With The One Thing More, author Anne Perry ventures away from Victorian London and into late 18th century revolutionary Paris as the setting for an extremely enjoyable and satisfying murder mystery. In fact, although I've only read a few of her later novels in the Pitt series, I must confess that this one is my favourite thus far.
Spanning only a few days, the story opens in January 1793 with King Louis XVI (or Louis Capet, as he had by then derogatorily become known) being sentenced to death. Briefly, and without giving anything away, the story revolves around a plot to save the king. That we, as 21st century readers, ultimately know the king's fate in no way lessens the enjoyment of this novel, for the plot provides more of a backdrop to the story--much in the way that the Revolution itself does, what with its plethora of social and political issues, which Perry delves into wonderfully.
Celie and Amandine, two young French women who were introduced to us in Perry's novella A Dish Taken Cold, are now in the employ of Bernave, the instigator of the plot. Living in Bernave's house are his daughter, his daughter's husband and their children, and his daughter's parents-in-law. Then there is the mysterious Jacques St Felix, who also resides in the house. Not everyone in the household is on the same side politically, however, and when one of the residents ends up murdered, no one is above suspicion. More ominous, however, are the twists and surprises that occur throughout the novel, for it appears that nothing is as it seems.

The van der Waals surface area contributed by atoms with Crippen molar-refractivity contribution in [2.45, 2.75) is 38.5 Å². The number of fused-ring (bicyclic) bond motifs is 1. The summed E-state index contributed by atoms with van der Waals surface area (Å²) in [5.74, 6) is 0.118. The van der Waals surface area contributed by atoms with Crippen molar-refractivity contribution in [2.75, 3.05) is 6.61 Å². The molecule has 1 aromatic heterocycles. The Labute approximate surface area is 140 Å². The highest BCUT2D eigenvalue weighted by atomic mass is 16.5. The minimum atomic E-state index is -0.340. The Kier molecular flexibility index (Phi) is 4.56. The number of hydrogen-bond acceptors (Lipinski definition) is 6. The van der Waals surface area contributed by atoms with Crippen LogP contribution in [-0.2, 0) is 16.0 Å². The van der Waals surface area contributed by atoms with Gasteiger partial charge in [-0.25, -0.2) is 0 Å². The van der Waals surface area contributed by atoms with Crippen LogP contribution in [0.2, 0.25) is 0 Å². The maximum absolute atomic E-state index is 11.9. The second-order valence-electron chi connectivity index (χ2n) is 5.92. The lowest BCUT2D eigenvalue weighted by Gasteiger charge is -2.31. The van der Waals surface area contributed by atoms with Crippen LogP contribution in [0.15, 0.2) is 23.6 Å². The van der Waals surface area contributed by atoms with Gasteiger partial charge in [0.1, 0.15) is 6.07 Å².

For the person interested in historical novels in general (or the French Revolution in particular), this novel is a must read. As a point of interest, minor secondary characters include the infamous Marat and Robespierre, to name but two. Perry does a good job of bringing the characters (both fictional and non-fictional) to life, and she does a splendid job of evoking the ambience of revolutionary France in the dead of winter.
For the person interested in background reading on the period leading up to and covering the early years of the French Revolution, I strongly recommend Antonia Fraser's captivating book entitled Marie Antoinette: The Journey. It's not mandatory for the enjoyment of this novel, but you may just find your interested piqued after reading this splendid novel.
Very highly recommended!